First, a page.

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 NXP Semiconductors


  • Digital Infrared Transmitter

  • Created: Nov 07, 2014

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Summary

The two gates of U1 are configured as a low-frequency oscillator. The output waveform at 4Y is non symmetrical with the positive portion of the signal, making up only 20% of the time period. Diode D1, a 1N914 general-purpose unit, together with C1, R1, and R2, determine the ON time for the positive portion of the output waveform. The OFF, or negative portion of the output waveform depends mainly on the values of R1 and C1. The operating frequency of that oscillator is about 11 Hz. The second oscillator consists of two gates, which outputs on almost symmetrical waveform at a frequency of about 400Hz. The output of first oscillator is fed to 3A to key second oscillator ON and OFF at about 11Hz, with the ON time limited to about 20% of the time period (about 15ms).


The output waveform of the second oscillator is fed to the base of Q1, which is used to drive IR diode LED1 in short bursts. Pulsing LED1 helps to save battery power, and also allows each circuit to be given its own special sound footprint. By changing any of the values of R1, R2, R3, C1, or C2, the sound footprint can be varied. As the component values are increased, the oscillator's frequency goes down, and as values are decreased, the frequency goes up.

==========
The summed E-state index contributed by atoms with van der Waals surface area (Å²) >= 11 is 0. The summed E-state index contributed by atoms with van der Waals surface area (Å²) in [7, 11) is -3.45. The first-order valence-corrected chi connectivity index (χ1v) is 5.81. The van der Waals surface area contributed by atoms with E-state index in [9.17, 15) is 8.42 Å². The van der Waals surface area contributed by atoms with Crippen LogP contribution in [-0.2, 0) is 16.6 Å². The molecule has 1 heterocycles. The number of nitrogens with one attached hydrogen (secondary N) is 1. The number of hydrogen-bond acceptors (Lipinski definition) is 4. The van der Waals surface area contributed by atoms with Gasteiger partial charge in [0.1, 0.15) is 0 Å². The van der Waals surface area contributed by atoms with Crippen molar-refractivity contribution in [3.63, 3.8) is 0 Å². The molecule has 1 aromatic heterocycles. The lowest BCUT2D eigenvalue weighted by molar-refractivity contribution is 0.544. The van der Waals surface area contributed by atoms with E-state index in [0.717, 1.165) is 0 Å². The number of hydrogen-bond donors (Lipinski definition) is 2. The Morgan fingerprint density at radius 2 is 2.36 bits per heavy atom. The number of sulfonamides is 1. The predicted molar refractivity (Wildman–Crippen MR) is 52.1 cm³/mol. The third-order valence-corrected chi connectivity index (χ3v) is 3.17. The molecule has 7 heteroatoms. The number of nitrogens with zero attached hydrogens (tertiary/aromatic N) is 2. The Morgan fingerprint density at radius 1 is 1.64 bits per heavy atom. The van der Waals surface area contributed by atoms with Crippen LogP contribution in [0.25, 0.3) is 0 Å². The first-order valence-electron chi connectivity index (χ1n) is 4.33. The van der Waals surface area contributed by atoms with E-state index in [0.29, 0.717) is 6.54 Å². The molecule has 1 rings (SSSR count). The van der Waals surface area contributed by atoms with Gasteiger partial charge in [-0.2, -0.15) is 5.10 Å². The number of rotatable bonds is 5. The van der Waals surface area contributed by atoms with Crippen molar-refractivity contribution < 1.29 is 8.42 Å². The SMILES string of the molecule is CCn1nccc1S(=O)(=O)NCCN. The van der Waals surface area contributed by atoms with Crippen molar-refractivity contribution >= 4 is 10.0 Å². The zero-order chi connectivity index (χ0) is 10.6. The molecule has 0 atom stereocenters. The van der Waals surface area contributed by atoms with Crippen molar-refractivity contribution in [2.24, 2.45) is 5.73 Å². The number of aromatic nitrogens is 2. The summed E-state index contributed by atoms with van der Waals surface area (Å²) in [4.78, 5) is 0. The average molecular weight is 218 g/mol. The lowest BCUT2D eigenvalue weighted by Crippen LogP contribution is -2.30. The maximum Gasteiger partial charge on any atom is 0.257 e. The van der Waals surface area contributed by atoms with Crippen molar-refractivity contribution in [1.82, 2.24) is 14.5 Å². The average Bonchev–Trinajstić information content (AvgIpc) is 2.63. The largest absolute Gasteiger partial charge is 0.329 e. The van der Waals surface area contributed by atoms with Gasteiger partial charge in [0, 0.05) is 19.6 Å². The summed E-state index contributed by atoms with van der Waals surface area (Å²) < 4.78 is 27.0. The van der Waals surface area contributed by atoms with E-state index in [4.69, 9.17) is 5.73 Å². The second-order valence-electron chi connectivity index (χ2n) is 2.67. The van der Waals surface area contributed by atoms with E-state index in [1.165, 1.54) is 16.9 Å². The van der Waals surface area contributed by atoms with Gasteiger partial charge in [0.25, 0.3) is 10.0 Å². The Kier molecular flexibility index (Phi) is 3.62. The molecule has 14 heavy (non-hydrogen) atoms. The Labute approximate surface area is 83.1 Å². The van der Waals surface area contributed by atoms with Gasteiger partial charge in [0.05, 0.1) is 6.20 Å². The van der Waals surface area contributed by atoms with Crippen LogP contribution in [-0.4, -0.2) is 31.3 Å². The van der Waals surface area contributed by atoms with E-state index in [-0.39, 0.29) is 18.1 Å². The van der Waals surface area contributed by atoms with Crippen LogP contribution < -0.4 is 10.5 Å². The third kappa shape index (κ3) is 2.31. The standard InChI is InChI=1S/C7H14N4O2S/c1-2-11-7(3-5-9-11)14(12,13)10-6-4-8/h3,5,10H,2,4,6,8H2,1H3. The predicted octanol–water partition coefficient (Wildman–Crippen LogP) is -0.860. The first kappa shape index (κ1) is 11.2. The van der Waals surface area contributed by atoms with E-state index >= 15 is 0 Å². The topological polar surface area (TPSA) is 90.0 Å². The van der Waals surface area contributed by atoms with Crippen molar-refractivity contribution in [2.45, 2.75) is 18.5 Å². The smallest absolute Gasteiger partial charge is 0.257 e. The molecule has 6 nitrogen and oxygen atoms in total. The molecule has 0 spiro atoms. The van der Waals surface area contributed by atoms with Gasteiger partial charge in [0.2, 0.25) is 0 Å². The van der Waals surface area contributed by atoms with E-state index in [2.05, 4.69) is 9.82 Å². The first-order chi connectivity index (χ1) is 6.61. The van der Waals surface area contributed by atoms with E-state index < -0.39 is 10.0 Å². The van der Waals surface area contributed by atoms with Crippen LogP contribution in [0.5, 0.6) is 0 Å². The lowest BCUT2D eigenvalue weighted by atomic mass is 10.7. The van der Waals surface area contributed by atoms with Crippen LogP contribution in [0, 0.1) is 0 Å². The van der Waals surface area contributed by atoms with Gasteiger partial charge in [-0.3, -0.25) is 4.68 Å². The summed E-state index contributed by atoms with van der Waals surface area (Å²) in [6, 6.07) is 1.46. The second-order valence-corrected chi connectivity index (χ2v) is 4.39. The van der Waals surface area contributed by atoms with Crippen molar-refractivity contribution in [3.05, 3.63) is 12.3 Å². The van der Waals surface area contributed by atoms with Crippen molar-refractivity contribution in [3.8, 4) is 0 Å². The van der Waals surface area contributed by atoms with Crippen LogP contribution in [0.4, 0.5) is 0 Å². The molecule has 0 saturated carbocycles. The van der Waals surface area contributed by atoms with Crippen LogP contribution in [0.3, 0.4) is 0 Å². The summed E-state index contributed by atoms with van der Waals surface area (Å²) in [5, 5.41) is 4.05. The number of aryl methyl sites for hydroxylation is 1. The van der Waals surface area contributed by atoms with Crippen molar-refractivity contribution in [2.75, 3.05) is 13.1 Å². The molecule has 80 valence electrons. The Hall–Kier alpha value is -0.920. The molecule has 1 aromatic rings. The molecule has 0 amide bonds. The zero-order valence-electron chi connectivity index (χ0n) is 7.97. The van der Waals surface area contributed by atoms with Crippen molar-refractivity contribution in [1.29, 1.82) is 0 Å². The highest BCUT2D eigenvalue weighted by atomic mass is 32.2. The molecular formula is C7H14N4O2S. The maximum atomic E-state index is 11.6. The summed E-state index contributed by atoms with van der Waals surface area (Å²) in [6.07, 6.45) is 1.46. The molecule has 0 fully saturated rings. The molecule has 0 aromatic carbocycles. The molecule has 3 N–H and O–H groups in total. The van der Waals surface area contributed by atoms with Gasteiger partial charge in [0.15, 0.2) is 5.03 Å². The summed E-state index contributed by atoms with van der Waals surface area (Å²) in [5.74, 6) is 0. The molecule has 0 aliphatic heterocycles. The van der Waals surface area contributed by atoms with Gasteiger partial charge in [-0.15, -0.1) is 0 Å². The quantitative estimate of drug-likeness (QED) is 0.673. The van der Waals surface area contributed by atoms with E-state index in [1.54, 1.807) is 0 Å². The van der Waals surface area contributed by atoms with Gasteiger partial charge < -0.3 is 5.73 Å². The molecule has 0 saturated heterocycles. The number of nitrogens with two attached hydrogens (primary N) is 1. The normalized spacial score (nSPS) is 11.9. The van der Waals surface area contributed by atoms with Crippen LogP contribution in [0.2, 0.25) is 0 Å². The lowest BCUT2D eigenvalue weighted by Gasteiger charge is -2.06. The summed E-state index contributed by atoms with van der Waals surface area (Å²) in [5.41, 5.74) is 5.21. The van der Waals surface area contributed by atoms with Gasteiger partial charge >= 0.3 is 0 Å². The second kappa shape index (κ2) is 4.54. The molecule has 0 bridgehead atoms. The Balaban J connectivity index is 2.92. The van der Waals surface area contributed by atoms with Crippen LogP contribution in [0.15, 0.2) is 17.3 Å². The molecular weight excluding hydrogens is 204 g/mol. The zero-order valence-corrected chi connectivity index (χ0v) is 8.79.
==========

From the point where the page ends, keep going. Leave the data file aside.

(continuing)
The digital infrared transmitter can be seen on the following applications: car locking systems, computers, headphones, home security systems, navigation systems, telephones, toys, etc. It has the advantages of low power requirements and low circuitry costs.

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